David Crosby delivers four musical gems

David CrosbyThe last four albums released by David Crosby have been real gems. What impresses most about these albums are the gorgeous arrangements and the sensitive songwriting. No mass market banality here. Crosby has always shined when working with other writers, as he did famously with Crosby, Stills & Nash (and then with the addition of Neil Young). These moody works sound perfect for late night with the lights dim, or on a rainy afternoon (much like the moment I’m writing this post).

Sky Trails (2017) features several songs Crosby co-wrote with his son James Raymond, along with the lovely title track co-written with Becca Stevens. Some of the tracks have a Steely Dan flair: Raymond’s “She’s Gotta Be Somewhere” and the co-written “Capitol” (an indictment of power politics). My favorite track, “Sell Me a Diamond,” features shimmering piano chords, winsome steel guitar, and moving lyrics about the urge to transcend human conflict. Crosby also covers Joni Mitchell’s “Amelia”—a fitting tribute to his one-time lover that he handles beautifully.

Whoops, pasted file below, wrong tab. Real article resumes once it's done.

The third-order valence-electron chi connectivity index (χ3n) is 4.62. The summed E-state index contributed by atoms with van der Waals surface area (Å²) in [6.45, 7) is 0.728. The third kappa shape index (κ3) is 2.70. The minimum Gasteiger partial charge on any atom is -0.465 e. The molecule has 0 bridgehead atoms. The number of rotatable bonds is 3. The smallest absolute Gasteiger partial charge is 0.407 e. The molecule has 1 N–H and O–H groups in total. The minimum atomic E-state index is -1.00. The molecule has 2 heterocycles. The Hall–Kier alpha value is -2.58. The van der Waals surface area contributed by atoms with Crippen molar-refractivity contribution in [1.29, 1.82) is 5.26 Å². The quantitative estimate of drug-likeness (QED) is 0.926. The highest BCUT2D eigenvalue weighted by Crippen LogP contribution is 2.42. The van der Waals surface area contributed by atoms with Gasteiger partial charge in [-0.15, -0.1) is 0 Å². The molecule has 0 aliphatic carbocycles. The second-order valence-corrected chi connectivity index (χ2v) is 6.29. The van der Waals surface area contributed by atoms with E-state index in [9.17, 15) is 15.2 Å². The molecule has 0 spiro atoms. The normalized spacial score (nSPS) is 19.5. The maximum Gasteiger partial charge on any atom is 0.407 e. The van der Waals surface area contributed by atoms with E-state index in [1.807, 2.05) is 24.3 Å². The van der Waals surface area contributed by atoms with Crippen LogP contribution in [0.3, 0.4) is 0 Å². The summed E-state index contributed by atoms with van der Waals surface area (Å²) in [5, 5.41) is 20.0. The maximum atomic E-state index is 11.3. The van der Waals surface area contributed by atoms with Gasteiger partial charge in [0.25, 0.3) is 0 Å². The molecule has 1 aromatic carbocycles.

Here If You Listen (2018) represents a collaborative effort with Crosby’s touring band, Lighthouse. “Glory,” a tender love song to his wife, arose from an improvised recording session. Band member Becca Stevens wrote the music for several of the tracks, with other members contributing lyrics. Crosby recaps Joni Mitchell’s “Woodstock,” a gentler, more introspective retelling than the lively version made famous by Crosby, Stills, Nash & Young. “I Am No Artist” is a haunting song written by Stevens and Jane Tyson Clement.

Two additional albums—Croz (2014) with James Raymond, and Lighthouse (2016)—conclude this series of gems. I especially enjoyed Raymond’s unforgettable song “What’s Broken.” Mojo named Lighthouse one of the best 50 albums of 2016. All together, these four albums provide a delicious sonic treat, delivered with a huge helping of heart.

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